Alaska Airlines will serve your chardonnay in a paper cup, as the first carrier to cut in-flight plastic

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Alaska Airlines has cut plastic cups from its in-flight beverage service, the first major carrier to eliminate the material that that emits pollution as it breaks down in landfills and that many argue causes harm to oceans when disposed of improperly.

The airline, which is owned by Alaska Air Group
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estimated the move will eliminate more than 55 million plastic cups annually.

Alaska will instead use certified recycled paper cups to serve most of its passengers. First-class fliers will be treated to reusable, washable glasses for cocktails and soft drinks, much like in the earlier days of commercial flight.

Combined with the carrier’s current policy of offering the Boxed Water brand, which comes in recyclable paper containers, Alaska says the total effort will keep 2.2 million pounds of plastic waste out of landfills every year. That’s equivalent to the weight of 24 Boeing 737s.

Alaska executives said the company was motivated to make the change in part because, with its focus on routes in the North American West, it caters to tourists and other travelers who generally support conservation and eco-friendly business practices that aim to preserve that scenic landscape. Regional carrier Horizon Air, also owned by Alaska Air Group, is included in the sustainability efforts.

The carrier has also pledged to reach net-zero emissions by 2040, in part by reducing carbon-emitting fuel emissions through the use of biofuel made from plants. However, it will also have to purchase carbon credits or find other ways to offset the greenhouse gases that are still emitted by its operations. Its 2040 target date is largely in line with those set by other major airlines.

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The shift to paper cups “is another important step in our journey to eliminate single-use plastics and an important step for the industry to see how product innovations can chart a course to a greener future,” said Todd Traynor-Corey, managing director of guest products for Alaska Airlines.

Alaska Airlines says switching to recycled paper cups and giving up bottled water will keep 2.2 million pounds of plastic waste out of landfills every year. That’s equivalent to the weight of 24 Boeing 737s.

While plastic products are key to safe medical care, help preserve food, allow technology to be lightweight and portable and provide myriad other benefits to society, single-use plastics and plastic wrapping in particular have become the target of environmental efforts. Some 8 million to 12 million tons of plastic enter the oceans annually, entangling marine life, forming into enormous floating garbage patches and crumbling into microplastics that resurface in drinking water.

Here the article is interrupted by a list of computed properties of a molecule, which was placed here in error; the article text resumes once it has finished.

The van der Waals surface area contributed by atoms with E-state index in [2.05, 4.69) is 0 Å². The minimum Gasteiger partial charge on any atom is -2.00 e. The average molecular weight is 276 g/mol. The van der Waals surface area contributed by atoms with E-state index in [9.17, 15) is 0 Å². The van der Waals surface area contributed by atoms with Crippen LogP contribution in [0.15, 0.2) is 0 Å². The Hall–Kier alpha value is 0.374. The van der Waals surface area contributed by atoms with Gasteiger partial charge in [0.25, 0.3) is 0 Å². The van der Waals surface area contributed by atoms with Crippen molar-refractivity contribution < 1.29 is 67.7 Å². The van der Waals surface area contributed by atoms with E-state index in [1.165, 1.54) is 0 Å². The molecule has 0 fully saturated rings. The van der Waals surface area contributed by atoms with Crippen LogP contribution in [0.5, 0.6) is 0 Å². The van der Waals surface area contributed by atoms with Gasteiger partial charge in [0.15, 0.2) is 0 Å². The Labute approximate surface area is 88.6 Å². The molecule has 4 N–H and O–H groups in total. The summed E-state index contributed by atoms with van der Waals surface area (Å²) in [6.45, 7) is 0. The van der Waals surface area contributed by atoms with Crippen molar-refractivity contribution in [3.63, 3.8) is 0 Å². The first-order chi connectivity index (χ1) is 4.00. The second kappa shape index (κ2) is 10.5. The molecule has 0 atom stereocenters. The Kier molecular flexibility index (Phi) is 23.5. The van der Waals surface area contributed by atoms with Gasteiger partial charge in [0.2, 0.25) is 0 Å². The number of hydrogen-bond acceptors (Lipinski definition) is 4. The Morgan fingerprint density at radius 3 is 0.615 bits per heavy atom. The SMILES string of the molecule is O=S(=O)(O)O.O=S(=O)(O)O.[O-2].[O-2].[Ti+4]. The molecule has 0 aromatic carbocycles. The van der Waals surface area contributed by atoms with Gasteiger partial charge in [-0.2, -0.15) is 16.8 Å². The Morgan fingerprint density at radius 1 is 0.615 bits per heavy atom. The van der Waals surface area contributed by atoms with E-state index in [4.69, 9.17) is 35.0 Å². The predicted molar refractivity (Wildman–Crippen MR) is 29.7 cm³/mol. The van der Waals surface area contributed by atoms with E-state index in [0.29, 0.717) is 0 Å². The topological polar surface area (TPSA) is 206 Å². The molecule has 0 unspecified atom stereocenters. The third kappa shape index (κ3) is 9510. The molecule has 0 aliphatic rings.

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According to the most recent study by the Environmental Protection Agency, an estimated 300 million tons of plastic products are produced each year worldwide, with the vast majority going unrecycled, destined to either to accumulate in landfills or be tossed out haphazardly.

Plastic also contributes to climate change. Manufactured from fossil fuels
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and other chemicals, it is environmentally costly to make and to dispose of, emitting greenhouse gases during decomposition. There is also evidence that the tiniest bits of plastic can damage zooplankton — microscopic creatures that play a critical role in the ocean’s ability to absorb the carbon that is dangerously heating up Earth’s atmosphere, Massachusetts Institute of Technology research shows.

“We have plastic in our stomachs,” said Christopher Noble, who is the director of corporate engagement for the MIT Environmental Solutions Initiative and leads its Plastics and Environment Program. “And so does everybody else in the world.”

Don’t miss: Recycling is confusing — how to be smarter about all that takeout plastic

The study of microplastics — how we ingest them and the potential harm they cause — is an evolving field. New research out last year found evidence of plastic in the bloodstream of humans for the first time. But scientists are still trying to learn exactly how microplastics get into the blood and what the long-lasting effect on health might be, including whether the substances can pass through the blood-brain barrier.

Shares of Alaska Air Group are up about 16% to start 2023. The stock is down 4.6% over the past year, while the S&P 500
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is down 9% over the same one-year span.



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